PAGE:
The BSU: Coordinating something bigger


The BSU at Pace

Mae Martinez

“The Goals of B(lack) S(tudent) U(nion) are to facilitate a campus-wide community on the relationship among Black students, and embracing our deeply interconnected histories and experiences,” said the BSU on their orgsync page. “We attempt to achieve this through regular meetings, coordinated events with social and informational values, collaborative programming with departments and other student organizations, and inviting scholars as speakers.  We look to serve as a liaison between students of color on campus and administration to relay all detailed needs and recommendations for improvement.”

The Pace Press sat down with Evelyn Sikati from the BSU with the help of Wesley Goodrich, Amir Maxwell, Chris Darbassie, and Karina Roca.

Pace University/ Black Student Union
Pace University/ Black Student Union

Mae Martinez: What is your name, major, and year?

Evelyn Sikati: My name is Evelyn Sikati, I am currently a sophomore majoring in Marketing.

MM: How did you find out/start getting involved with the Black Student Union?

ES: I found out about BSU during freshman orientation, I knew I would definitely go to the meetings because I commute and wanted to find my niche.

MM: Why did you want to take up a leadership position in the club?

ES: I quickly grew a bond with the current EBoard, and they all admired the potential I showed as a leader, so they convinced me to run for a position on the executive board. I could not say no because I knew the kind of impact they had on me and I wanted to have that kind of positive impact on other black students at Pace.

MM: What is your title and what do you?

ES: I am the Event Coordinator, I help plan all of the events such as the AfroCultural Affair, the Martin Luther King Jr. Lecture, and the All Black Affair. I also run all of our social media accounts along with our Secretary Amir Maxwell. I also send out all of our mass emails and design all of our posters.

MM: What other leadership positions are available?

ES: Besides Event Coordinator and Secretary (as previously mentioned) students are able to run for President, Vice President, Treasurer, and Central Committee, which is a subcommittee of the Executive Board.

MM: What is your favorite part about being in BSU?

ES: My favorite part of BSU is honestly having a safe space to talk about being a black person in a predominantly white space, free from judgment and shame. In our meetings, students are often at their most vulnerable and it’s a beautiful experience to share that vulnerability with people who truly understand your plight.

MM: What advice would you give students who are interested in getting involved?

ES: I would say to just go for it. There is nothing stopping you from being involved on campus, you don’t necessarily have to be a student leader, but there are so many clubs and committees to join. For me being a commuter student, I thought it would be hard for me to be involved because I am not on campus as much as students who dorm, but I make the time and it makes the college experience more worthwhile.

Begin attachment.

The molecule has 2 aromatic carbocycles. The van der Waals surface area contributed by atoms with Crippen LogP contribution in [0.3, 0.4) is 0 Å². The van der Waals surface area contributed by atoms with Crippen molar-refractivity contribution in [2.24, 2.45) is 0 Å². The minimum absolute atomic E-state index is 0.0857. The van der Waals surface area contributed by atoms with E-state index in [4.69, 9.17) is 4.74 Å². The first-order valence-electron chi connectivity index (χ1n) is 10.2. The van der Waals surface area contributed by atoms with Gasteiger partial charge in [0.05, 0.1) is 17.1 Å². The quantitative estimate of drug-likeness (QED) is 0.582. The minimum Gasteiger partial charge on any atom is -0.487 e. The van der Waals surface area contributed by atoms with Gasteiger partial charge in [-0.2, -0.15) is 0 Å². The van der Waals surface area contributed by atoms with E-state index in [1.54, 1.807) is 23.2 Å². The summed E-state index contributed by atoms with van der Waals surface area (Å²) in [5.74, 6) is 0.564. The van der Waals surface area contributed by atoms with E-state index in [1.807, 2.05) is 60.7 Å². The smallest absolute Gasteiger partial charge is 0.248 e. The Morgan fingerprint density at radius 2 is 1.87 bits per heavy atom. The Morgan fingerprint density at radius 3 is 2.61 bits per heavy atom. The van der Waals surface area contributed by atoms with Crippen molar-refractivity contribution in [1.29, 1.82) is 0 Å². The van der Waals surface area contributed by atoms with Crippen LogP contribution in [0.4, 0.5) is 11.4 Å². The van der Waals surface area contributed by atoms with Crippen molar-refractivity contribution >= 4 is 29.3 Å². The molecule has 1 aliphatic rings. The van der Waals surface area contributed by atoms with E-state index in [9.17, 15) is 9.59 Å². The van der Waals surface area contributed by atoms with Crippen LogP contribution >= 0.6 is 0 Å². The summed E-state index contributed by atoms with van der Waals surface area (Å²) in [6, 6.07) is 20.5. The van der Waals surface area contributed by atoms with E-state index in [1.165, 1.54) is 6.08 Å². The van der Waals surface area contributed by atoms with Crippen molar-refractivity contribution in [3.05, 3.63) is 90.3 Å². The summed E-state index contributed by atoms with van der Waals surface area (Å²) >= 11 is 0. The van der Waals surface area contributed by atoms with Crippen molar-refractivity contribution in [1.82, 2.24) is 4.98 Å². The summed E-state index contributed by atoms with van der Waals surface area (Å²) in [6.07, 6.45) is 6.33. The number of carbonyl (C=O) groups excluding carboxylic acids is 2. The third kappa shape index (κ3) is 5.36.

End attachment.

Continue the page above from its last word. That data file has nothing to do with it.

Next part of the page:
MM: How has being a part of BSU affected your student experience?

ES: Being a part of BSU has made me feel like I am a part of something bigger than myself. I have people looking out for me, and I do so in return for others. My leadership position has allowed me to connect so many people with each other, and I have been able to connect with many staff members to work on various projects. BSU has definitely pushed me to have a higher standard for myself, with everything I do whether it be academically, professionally, or anything in between.

MM: Are y’all doing any events this semester you’d like to advertise?

ES: This semester we will be having our MLK Lecture as previously mentioned, our All Black Affair and Art Symposium. These events are open to the entire student body, the MLK lecture is opened to outside guests as well.

MM: What do you do during an average meeting and when/where are they?

ES: During an average meeting, we have a main discussion based on either something trending on social media or in politics, or an issue pressing into the black community. Sometimes these discussions become intense, or we digress onto other topics, but nonetheless, students leave our meetings feeling enriched with knowledge.

MM: What kind of ways is BSU commemorating Black History Month this year?

ES: BSU is commemorating Black History Month every month! But this month our Secretary Amir Maxwell initiated a beautiful social media campaign, where black students embraced their blackness. (Be sure to follow us @bsupace!) Additionally, we have our annual All Black Affair on Feb. 28, which is a panel discussion on Sexual Education and Black Liberation along with food, music, dancing and good vibes.

MM: Any closing remarks/anything else you’d like to add?

ES: We want all students to know they are welcome to come to BSU meetings every Tuesday from 3:30 p.m. to 5:00 p.m. in room W616. Not only is BSU a safe space, but an inclusive one, and we ask all of our members to come to meetings with an open mind willing to learn from others, that is the only we can begin to see real change in our environments!